By the end of June, the Supreme Court is expected to issue its decision in King v. Burwell, the case that centers on whether the Obama administration overstepped its authority when it ordered the Internal Revenue Service to permit payment of Affordable Care Act subsidies to individuals enrolled in the federal exchange.

Should the Court rule against the administration, subsidies no longer would be available to individuals who purchased coverage through, the federal website, in the 34 states that chose not to establish their own state-based exchanges. It also would mean the Obamacare employer mandate would be effectively unenforceable and more individuals would qualify for an “affordability” exemption from the law’s individual mandate to buy insurance.

As Congress works to respond to the possible ruling, we must remember the subsidies were intended, in part, to mask the fact the law made health insurance more expensive. Consequently, any congressional response should start by exempting individuals, employers and insurance plans in states without state-run exchanges from the regulations and mandates that increased health insurance premiums to start with.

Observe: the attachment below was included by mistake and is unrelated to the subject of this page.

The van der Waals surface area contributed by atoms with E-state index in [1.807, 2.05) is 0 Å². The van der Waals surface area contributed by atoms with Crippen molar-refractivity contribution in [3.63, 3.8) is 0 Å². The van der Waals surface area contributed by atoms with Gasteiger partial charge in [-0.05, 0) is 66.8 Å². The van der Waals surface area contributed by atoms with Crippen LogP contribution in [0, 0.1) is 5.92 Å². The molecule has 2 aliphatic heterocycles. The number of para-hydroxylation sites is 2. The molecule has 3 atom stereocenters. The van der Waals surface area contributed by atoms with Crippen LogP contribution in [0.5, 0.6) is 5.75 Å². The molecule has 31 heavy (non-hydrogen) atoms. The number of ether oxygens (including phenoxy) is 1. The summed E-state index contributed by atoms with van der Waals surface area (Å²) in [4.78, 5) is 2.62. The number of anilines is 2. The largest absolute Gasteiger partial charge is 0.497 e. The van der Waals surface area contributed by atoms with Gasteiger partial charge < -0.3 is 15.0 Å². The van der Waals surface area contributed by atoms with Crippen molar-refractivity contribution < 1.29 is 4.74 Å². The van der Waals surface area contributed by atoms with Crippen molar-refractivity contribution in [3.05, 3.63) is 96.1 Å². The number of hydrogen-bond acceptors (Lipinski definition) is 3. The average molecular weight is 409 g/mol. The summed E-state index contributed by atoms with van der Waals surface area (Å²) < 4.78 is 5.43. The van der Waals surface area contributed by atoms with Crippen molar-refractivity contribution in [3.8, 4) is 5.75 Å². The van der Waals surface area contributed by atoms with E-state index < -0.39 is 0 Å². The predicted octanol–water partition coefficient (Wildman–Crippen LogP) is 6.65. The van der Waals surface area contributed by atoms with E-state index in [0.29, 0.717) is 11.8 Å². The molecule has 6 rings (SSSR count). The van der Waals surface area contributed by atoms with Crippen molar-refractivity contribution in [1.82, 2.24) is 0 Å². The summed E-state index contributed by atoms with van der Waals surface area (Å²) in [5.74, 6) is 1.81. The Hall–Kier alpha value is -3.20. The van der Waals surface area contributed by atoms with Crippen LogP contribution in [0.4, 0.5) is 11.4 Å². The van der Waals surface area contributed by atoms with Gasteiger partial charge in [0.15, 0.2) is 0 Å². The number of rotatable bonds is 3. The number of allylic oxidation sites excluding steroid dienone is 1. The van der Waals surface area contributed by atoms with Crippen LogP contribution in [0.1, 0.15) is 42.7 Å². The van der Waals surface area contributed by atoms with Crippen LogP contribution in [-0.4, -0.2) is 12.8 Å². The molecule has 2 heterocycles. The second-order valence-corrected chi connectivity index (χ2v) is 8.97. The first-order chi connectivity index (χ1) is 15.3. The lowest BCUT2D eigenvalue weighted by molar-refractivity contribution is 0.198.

A recent poll found broad public support for this approach. The survey asked respondents the extent to which they agreed or disagreed with each of several different statements about what Congress should do in response to the Court’s decision.

The recommendation that registered the highest level of support—73 percent of the voters surveyed—was the idea that “Congress should remove Obamacare’s mandates and regulations that increase the cost of health care and disrupted health care coverage for millions of Americans in the first place.”

Mandates Chart

recent study from The Heritage Foundation quantifying the effects of those policy changes found that removing the most costly Obamacare insurance regulations could reduce premiums for the lowest-cost plans by 44 percent for young adults and even 7 percent for pre-retirees. Moreover, lower premiums not only would benefit those who might lose their subsidy but also millions of additional Americans whose coverage was made more expensive by the law’s regulations but did not receive any offsetting subsidy.

Indeed, in 2014, in the 34 states without their own exchanges, nearly 21 million Americans with individual or small employer group coverage were subject to the law’s costly new regulation, but only about 4.5 million of them qualified for a subsidy to offset those higher premiums.

Any response to a ruling against the administration in King v. Burwell should focus first on removing the Affordable Care Act’s benefit mandates and regulations that have driven up the costs of coverage for millions of Americans.

Congress will find that to start with making coverage more affordable not only will be popular but will reduce both the number of individuals who still need assistance buying coverage and the amount of that assistance. That would be a win-win-win.